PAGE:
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CD Rates Remain Low as New Fed Chairman Yellen to Continue Low Rate Policy

CD rates remain low as the Federal Open Market Committee will leave their policy on the federal funds rate intact when they meet next week, despite a surprising drop in the unemployment rate. The unemployment rate fell last month from 7.0 percent to 6.7 percent but a drop below 6.5 percent is no longer a trigger to increase in the federal funds rate.

Prior to last month's meeting, many believed the Fed would increase the federal funds rate when the unemployment rate fell below 6.5 percent. We, too, believed this was going to happen sometime in 2014 which would send CD rates and other deposit rates higher.

Just after the December meeting, the FOMC released a statement squashing a higher fed funds rate:
The Committee now anticipates, based on its assessment of these factors, that it likely will be appropriate to maintain the current target range for the federal funds rate well past the time that the unemployment rate declines below 6-1/2 percent, especially if projected inflation continues to run below the Committee's 2 percent longer-run goal.

Low Fed Funds Rate Will Keep a Lid on CD Rates

The current Federal Reserve Chairman, Ben Bernanke, will hand the reigns to Janet Yellen next month, who will continue with the policy of keeping the federal funds rate near zero percent. This will keep bank CD rates, savings rates, and money market rates low as well for the foreseeable future. Deposit rates are not expected to move higher until sometime in the middle of 2015.

The Fed is expected to continue to lower their monthly purchases of U.S. Treasuries and mortgage-backed securities. Last month the Fed announced they would buy $10 billion a month less in these securities each month until they stop all buys by the end of 2014. The bond market took this news pretty well and didn't sell off.

The anticipation of the Fed reducing their buys sent long-term bond yields higher but since the news was announced, rates on 10 year bonds have declined about 0.15 percent. Lower bond rates have contributed to mortgage rates moving lower this week as 30 year rates fell back below 4.50 percent this week.

Some Financial Institutions Will Increase CD Rates in 2014

A majority of banks and credit unions won't increase their CD rates until 2015 but there will be a few financial institutions increasing their rates in 2014. We have already seen a few banks increase their long term CD rates in response to higher long term bond rates. Late in the fall of 2013, the highest CD rates on 5 year certificates of deposit were around 1.50 percent. Now there are several banks offering 5 year rates around 2.00 percent.

One credit union, Pentagon Federal Credit Union (PenFed), increased all of their "money market" CD rates and are now offering some of the best rates. PenFed's 3 year CD rates are just above 2.00 percent and their 4 year rates are at 2.20 percent. Average rates on these CD terms are much lower. Average 3 year rates in the FDIC survey this week are at 0.45 percent and average 4 year rates are at 0.57 percent.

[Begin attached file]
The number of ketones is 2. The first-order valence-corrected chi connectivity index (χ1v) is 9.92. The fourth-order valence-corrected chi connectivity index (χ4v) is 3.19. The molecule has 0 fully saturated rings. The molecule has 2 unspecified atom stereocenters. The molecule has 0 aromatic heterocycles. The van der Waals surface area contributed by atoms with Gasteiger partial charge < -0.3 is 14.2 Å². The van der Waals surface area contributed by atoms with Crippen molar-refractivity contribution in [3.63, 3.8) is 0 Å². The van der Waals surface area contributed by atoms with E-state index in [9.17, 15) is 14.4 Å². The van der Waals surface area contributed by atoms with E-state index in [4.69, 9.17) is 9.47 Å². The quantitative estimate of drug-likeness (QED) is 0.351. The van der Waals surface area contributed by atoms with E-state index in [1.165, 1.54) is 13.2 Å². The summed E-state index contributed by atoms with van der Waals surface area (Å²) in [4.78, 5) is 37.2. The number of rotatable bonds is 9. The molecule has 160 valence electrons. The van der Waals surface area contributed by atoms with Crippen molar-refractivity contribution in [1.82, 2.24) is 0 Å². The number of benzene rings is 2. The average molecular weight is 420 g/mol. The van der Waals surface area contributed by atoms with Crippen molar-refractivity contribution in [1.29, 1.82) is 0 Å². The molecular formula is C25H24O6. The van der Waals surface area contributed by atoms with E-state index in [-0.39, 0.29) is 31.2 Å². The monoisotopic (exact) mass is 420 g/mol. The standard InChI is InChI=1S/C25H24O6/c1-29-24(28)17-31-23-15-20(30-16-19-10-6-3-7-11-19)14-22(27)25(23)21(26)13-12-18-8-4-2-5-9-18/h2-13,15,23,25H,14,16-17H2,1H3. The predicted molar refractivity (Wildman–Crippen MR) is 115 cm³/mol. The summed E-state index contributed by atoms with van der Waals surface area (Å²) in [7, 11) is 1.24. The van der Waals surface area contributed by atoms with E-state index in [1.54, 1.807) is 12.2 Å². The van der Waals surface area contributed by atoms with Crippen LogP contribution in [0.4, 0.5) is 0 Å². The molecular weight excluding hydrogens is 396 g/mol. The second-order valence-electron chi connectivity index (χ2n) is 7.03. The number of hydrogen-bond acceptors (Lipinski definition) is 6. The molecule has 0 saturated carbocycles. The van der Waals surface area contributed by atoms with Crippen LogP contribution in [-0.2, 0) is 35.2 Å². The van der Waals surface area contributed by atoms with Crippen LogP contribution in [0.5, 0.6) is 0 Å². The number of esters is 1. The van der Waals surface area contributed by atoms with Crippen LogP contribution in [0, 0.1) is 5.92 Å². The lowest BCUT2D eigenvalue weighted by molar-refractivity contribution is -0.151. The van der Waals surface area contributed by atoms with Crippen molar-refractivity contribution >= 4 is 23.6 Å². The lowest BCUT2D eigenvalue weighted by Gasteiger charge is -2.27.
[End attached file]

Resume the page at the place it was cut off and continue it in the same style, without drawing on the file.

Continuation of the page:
The biggest increase in PenFed's rates were in their 5 year money market CD rates. The credit union's 5 year rates are at 3.00 percent with an APY of 3.04 percent, far above the 2 percent range that a few banks are offering. PenFed's 5 year rate is more than 4 times the FDIC's current average 5 year rate of 0.75 percent.

Invest in Shorter Term Certificates of Deposit

Heading into this 6th year cycle of low interest rates, you might be tempted to lock into a 5 year certificate of deposit at 2 to 3 percent but it would be unwise to do so. Make no mistake about it, interest rates are headed higher sometime this year or next so it doesn't make sense to lock into a low rate for a longer term.

The economy is finally growing robustly, due in part to the Fed's policies of keeping the fed funds rate near zero percent and doing three different rounds of quantitative easing (QE). When growth is strong, the Fed likes to take a more neutral stance that neither fosters nor inhibits growth.

The Fed has already started winding down their most recent round of easing (QE3) by buying $10 billion a month less in securities. The next policy change will be to increase the federal funds rate, which will probably happen sometime in 2015 as a majority of Fed Committee Members believe they will vote for a higher rate next year.

Higher CD rates in 2014 or 2015

There is also a change the fed funds rate will be increased sometime in 2014 but that would be dependent on a higher outlook for inflation. The current inflation rate is at 1.1 percent, well below the point at which the fed would increase the fed funds rate. 2014 or 2015, either way don't put yourself in a position on missing out on higher rates, stay invested in shorter term certificates of deposit.

A neutral fed funds rate, that doesn't foster or constrict growth would be a rate of around 2 percent to 3 percent. A fed funds rate of 3.00 percent would send 1 year bank CD rates upward of 3.00 percent, which would be welcome news. Stronger growth or the threat of inflation in 2014 or 2015 would send 1 year rates even higher, so don't lock into a long term CD account now.
Author: Brian McKay
January 22nd, 2014